It’s always nice to start off a review on a nasty note. This is a rip-off of the Kellogg’s Krave cereal. It’s a whole Pound cheaper than the Branded one (at 1.69 vs 2.69), and comes in a cardboard box that’s thicker as well. Not much in terms of a description – the box-art tells you pretty much all you need to know.
In fact, I think the pictures here are WAY more realistic than those used by the original: note how –
1) there aren’t any corny cereal “creatures” here.
2) You can actually SEE the texture of each piece
3)The shade of colour used is equivalent to the actual cereal specimen.
So with that – I’d say Tesco isn’t misrepresenting itself here (I apologize for going over this first – I am a Law student, after all)
THE SPECIMEN: The Pillows are large; about the size of the top digit of your thumb. Not as big as a Bite Size shredded wheat, but still enough to constitute a mouthful (together with milk) when you’re eating it.
Crispy, in a wafer-sort of way, airy as well. the insides are generously filled with a little dollop (I’d estimate 3ml worth) of filling. The cavity isn’t ENTIRELY filled though, I’d say about 3/4s filled. This bodes well – and doesn’t give such an empty bite to it.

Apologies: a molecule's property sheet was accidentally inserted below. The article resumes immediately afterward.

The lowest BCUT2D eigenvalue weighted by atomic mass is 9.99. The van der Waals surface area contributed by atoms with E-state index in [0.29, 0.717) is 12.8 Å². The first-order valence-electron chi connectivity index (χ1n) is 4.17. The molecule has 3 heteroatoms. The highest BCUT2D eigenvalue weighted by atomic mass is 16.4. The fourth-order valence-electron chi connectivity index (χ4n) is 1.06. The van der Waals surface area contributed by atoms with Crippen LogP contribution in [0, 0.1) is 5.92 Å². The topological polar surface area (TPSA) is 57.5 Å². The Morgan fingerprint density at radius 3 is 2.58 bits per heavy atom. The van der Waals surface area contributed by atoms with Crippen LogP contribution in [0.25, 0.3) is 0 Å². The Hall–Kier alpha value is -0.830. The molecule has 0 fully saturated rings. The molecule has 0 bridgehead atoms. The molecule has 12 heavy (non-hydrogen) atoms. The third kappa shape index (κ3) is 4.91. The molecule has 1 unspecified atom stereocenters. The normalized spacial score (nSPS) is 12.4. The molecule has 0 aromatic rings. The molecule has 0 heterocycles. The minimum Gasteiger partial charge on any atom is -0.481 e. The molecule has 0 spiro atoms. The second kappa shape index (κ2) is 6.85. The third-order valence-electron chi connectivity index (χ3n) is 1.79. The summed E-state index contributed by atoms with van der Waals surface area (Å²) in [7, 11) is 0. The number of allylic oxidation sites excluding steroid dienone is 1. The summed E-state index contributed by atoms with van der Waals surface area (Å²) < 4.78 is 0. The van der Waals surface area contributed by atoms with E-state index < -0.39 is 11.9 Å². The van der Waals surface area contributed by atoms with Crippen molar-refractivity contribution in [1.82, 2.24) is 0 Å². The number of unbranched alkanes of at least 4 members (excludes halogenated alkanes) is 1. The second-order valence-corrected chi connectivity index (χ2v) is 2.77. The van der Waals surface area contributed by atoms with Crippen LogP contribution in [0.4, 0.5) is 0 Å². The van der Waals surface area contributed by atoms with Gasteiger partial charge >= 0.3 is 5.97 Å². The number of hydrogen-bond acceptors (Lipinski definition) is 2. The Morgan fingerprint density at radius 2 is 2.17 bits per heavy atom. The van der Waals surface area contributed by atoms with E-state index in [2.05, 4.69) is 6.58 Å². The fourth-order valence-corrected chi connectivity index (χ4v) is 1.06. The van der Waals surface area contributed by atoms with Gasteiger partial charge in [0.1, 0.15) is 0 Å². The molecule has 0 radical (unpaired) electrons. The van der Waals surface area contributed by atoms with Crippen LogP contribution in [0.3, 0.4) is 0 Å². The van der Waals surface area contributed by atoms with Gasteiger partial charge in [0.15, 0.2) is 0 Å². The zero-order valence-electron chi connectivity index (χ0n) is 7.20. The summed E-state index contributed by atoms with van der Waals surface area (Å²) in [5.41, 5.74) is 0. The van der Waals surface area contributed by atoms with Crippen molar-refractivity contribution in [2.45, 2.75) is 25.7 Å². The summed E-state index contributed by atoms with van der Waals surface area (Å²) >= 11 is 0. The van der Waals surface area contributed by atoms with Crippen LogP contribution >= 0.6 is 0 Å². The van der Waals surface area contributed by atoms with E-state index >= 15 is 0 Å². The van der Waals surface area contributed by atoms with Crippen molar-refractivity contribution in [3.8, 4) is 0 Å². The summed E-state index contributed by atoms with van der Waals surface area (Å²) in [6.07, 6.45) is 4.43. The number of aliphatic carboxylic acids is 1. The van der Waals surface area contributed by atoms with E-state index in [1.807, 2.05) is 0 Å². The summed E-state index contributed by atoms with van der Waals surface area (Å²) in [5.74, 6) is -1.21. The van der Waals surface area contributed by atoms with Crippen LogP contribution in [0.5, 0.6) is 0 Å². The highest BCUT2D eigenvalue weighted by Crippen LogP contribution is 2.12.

Biting into this thing is a separate matter altogether. Thoughts of a confectionery pervade- this isn’t a breakfast cereal! It’s like a separate biscuit delight altogether, something you snack on as a guilty indulgence, something OVER-QUALIFIED as a breakfast cereal. How did Tesco achieve this?
It seems they outdid themselves on quality here. The taste is reminiscent of a cheaper variety of Nutella, yet it delivers the hazelnut message clearly. It isn’t as sweet as you’d expect – in fact it’s less calorific /100g than the typical Krave cereal.
Nutty whiffs amidst the wafer background; breaking into milky smooshiness if you eat this with milk. Oh dear – cereal-gasm there.
There IS one problem with this one. You either get through a bowl too quickly; with each mouthful collapsing and compressing so well in the milk, or, you get through a bowl too slowly, like me, eating them one by one, savouring the texture and subtlety of the hazelnut-wafer amalgam that each piece is so delicately made to resemble.
I do have one question, that I suppose can be posed to any complex cereal product out there – how in the world are these manufactured? I think some credit should be paid to not just he who came up with the concept of such “filled cereal puffs”, but also to he who devised the manufacturing process.
Gotta be some high-flying Food Engineer, or something.
-The Exercising Male.